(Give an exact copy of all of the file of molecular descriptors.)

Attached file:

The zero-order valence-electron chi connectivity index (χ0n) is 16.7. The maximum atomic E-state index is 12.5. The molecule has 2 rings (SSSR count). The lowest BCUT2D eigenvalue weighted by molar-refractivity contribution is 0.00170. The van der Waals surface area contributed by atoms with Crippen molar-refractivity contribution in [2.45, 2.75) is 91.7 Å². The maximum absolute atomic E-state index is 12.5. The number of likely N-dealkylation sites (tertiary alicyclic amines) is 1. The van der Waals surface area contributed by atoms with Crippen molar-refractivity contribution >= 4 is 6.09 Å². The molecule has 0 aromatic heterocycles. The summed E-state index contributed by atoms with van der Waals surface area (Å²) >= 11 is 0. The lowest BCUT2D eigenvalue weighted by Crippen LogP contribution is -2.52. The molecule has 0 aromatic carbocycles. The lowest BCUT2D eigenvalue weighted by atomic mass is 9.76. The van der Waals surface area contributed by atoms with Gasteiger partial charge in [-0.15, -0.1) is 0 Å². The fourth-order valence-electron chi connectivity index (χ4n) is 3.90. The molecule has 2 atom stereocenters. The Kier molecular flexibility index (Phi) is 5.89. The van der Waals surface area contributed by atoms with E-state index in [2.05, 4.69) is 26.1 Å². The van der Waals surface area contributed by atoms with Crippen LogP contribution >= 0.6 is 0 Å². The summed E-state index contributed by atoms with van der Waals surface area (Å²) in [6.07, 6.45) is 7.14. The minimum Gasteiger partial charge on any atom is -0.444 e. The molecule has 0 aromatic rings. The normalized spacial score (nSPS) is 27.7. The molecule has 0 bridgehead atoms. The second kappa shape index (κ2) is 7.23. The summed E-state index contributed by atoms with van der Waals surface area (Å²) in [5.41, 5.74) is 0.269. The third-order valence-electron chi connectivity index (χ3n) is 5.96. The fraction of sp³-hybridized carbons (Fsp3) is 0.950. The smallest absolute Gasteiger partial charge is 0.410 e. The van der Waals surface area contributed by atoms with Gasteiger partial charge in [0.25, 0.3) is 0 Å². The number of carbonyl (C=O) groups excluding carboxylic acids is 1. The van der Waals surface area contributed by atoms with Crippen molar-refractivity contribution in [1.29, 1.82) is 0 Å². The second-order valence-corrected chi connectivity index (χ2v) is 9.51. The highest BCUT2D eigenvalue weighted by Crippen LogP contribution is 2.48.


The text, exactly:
The zero-order valence-electron chi connectivity index (χ0n) is 16.7. The maximum atomic E-state index is 12.5. The molecule has 2 rings (SSSR count). The lowest BCUT2D eigenvalue weighted by molar-refractivity contribution is 0.00170. The van der Waals surface area contributed by atoms with Crippen molar-refractivity contribution in [2.45, 2.75) is 91.7 Å². The maximum absolute atomic E-state index is 12.5. The number of likely N-dealkylation sites (tertiary alicyclic amines) is 1. The van der Waals surface area contributed by atoms with Crippen molar-refractivity contribution >= 4 is 6.09 Å². The molecule has 0 aromatic heterocycles. The summed E-state index contributed by atoms with van der Waals surface area (Å²) >= 11 is 0. The lowest BCUT2D eigenvalue weighted by Crippen LogP contribution is -2.52. The molecule has 0 aromatic carbocycles. The lowest BCUT2D eigenvalue weighted by atomic mass is 9.76. The van der Waals surface area contributed by atoms with Gasteiger partial charge in [-0.15, -0.1) is 0 Å². The fourth-order valence-electron chi connectivity index (χ4n) is 3.90. The molecule has 2 atom stereocenters. The Kier molecular flexibility index (Phi) is 5.89. The van der Waals surface area contributed by atoms with E-state index in [2.05, 4.69) is 26.1 Å². The van der Waals surface area contributed by atoms with Crippen LogP contribution >= 0.6 is 0 Å². The summed E-state index contributed by atoms with van der Waals surface area (Å²) in [6.07, 6.45) is 7.14. The minimum Gasteiger partial charge on any atom is -0.444 e. The molecule has 0 aromatic rings. The normalized spacial score (nSPS) is 27.7. The molecule has 0 bridgehead atoms. The second kappa shape index (κ2) is 7.23. The summed E-state index contributed by atoms with van der Waals surface area (Å²) in [5.41, 5.74) is 0.269. The third-order valence-electron chi connectivity index (χ3n) is 5.96. The fraction of sp³-hybridized carbons (Fsp3) is 0.950. The smallest absolute Gasteiger partial charge is 0.410 e. The van der Waals surface area contributed by atoms with Gasteiger partial charge in [0.25, 0.3) is 0 Å². The number of carbonyl (C=O) groups excluding carboxylic acids is 1. The van der Waals surface area contributed by atoms with Crippen molar-refractivity contribution in [1.29, 1.82) is 0 Å². The second-order valence-corrected chi connectivity index (χ2v) is 9.51. The highest BCUT2D eigenvalue weighted by Crippen LogP contribution is 2.48.